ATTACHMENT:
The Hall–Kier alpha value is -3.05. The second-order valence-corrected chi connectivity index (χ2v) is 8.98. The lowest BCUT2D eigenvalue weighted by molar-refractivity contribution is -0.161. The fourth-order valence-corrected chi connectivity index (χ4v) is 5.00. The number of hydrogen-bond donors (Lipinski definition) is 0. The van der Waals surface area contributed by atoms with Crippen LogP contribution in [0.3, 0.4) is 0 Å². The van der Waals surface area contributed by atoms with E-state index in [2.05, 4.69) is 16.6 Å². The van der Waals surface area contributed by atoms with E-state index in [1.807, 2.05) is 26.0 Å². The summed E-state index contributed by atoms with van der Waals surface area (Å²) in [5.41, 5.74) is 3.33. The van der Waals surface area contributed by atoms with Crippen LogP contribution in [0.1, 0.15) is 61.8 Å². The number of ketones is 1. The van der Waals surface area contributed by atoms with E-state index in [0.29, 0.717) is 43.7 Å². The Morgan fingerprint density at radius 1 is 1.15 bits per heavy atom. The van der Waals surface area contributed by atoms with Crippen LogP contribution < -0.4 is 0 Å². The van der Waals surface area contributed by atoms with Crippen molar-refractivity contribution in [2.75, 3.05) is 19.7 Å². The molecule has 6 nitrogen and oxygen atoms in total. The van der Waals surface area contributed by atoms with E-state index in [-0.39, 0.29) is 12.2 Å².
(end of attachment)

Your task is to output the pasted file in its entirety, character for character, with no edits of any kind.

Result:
The Hall–Kier alpha value is -3.05. The second-order valence-corrected chi connectivity index (χ2v) is 8.98. The lowest BCUT2D eigenvalue weighted by molar-refractivity contribution is -0.161. The fourth-order valence-corrected chi connectivity index (χ4v) is 5.00. The number of hydrogen-bond donors (Lipinski definition) is 0. The van der Waals surface area contributed by atoms with Crippen LogP contribution in [0.3, 0.4) is 0 Å². The van der Waals surface area contributed by atoms with E-state index in [2.05, 4.69) is 16.6 Å². The van der Waals surface area contributed by atoms with E-state index in [1.807, 2.05) is 26.0 Å². The summed E-state index contributed by atoms with van der Waals surface area (Å²) in [5.41, 5.74) is 3.33. The van der Waals surface area contributed by atoms with Crippen LogP contribution in [0.1, 0.15) is 61.8 Å². The number of ketones is 1. The van der Waals surface area contributed by atoms with E-state index in [0.29, 0.717) is 43.7 Å². The Morgan fingerprint density at radius 1 is 1.15 bits per heavy atom. The van der Waals surface area contributed by atoms with Crippen LogP contribution < -0.4 is 0 Å². The van der Waals surface area contributed by atoms with Crippen molar-refractivity contribution in [2.75, 3.05) is 19.7 Å². The molecule has 6 nitrogen and oxygen atoms in total. The van der Waals surface area contributed by atoms with E-state index in [-0.39, 0.29) is 12.2 Å².